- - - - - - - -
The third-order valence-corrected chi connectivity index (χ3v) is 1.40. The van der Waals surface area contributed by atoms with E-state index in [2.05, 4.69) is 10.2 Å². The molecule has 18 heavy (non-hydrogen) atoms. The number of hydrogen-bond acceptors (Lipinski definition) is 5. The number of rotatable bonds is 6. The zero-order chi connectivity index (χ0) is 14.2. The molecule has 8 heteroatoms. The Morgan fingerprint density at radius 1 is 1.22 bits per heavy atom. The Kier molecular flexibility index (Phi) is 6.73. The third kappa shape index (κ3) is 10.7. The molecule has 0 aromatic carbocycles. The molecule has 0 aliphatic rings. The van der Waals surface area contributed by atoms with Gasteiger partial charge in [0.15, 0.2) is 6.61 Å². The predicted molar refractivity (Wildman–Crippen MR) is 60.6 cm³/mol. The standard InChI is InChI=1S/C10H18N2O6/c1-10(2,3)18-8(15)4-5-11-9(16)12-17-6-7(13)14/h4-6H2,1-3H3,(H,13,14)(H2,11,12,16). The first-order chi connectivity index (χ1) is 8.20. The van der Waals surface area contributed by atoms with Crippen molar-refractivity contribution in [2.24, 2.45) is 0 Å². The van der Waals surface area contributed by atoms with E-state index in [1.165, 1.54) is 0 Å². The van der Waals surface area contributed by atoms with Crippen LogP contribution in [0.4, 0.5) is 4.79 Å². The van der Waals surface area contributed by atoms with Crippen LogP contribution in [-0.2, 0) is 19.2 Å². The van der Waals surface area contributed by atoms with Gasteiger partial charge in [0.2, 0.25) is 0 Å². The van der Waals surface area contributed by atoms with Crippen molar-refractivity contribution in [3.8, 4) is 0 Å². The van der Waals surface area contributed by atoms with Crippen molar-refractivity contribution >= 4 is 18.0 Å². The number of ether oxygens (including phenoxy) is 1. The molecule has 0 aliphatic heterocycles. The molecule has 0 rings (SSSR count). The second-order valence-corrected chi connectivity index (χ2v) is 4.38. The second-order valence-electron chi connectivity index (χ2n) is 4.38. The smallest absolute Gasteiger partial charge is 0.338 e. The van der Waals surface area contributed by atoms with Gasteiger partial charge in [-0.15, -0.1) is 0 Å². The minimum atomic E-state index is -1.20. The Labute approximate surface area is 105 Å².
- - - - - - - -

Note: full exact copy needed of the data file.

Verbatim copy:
The third-order valence-corrected chi connectivity index (χ3v) is 1.40. The van der Waals surface area contributed by atoms with E-state index in [2.05, 4.69) is 10.2 Å². The molecule has 18 heavy (non-hydrogen) atoms. The number of hydrogen-bond acceptors (Lipinski definition) is 5. The number of rotatable bonds is 6. The zero-order chi connectivity index (χ0) is 14.2. The molecule has 8 heteroatoms. The Morgan fingerprint density at radius 1 is 1.22 bits per heavy atom. The Kier molecular flexibility index (Phi) is 6.73. The third kappa shape index (κ3) is 10.7. The molecule has 0 aromatic carbocycles. The molecule has 0 aliphatic rings. The van der Waals surface area contributed by atoms with Gasteiger partial charge in [0.15, 0.2) is 6.61 Å². The predicted molar refractivity (Wildman–Crippen MR) is 60.6 cm³/mol. The standard InChI is InChI=1S/C10H18N2O6/c1-10(2,3)18-8(15)4-5-11-9(16)12-17-6-7(13)14/h4-6H2,1-3H3,(H,13,14)(H2,11,12,16). The first-order chi connectivity index (χ1) is 8.20. The van der Waals surface area contributed by atoms with Crippen molar-refractivity contribution in [2.24, 2.45) is 0 Å². The van der Waals surface area contributed by atoms with E-state index in [1.165, 1.54) is 0 Å². The van der Waals surface area contributed by atoms with Crippen LogP contribution in [0.4, 0.5) is 4.79 Å². The van der Waals surface area contributed by atoms with Crippen LogP contribution in [-0.2, 0) is 19.2 Å². The van der Waals surface area contributed by atoms with Gasteiger partial charge in [0.2, 0.25) is 0 Å². The van der Waals surface area contributed by atoms with Crippen molar-refractivity contribution in [3.8, 4) is 0 Å². The van der Waals surface area contributed by atoms with Crippen molar-refractivity contribution >= 4 is 18.0 Å². The number of ether oxygens (including phenoxy) is 1. The molecule has 0 aliphatic heterocycles. The molecule has 0 rings (SSSR count). The second-order valence-corrected chi connectivity index (χ2v) is 4.38. The second-order valence-electron chi connectivity index (χ2n) is 4.38. The smallest absolute Gasteiger partial charge is 0.338 e. The van der Waals surface area contributed by atoms with Gasteiger partial charge in [-0.15, -0.1) is 0 Å². The minimum atomic E-state index is -1.20. The Labute approximate surface area is 105 Å².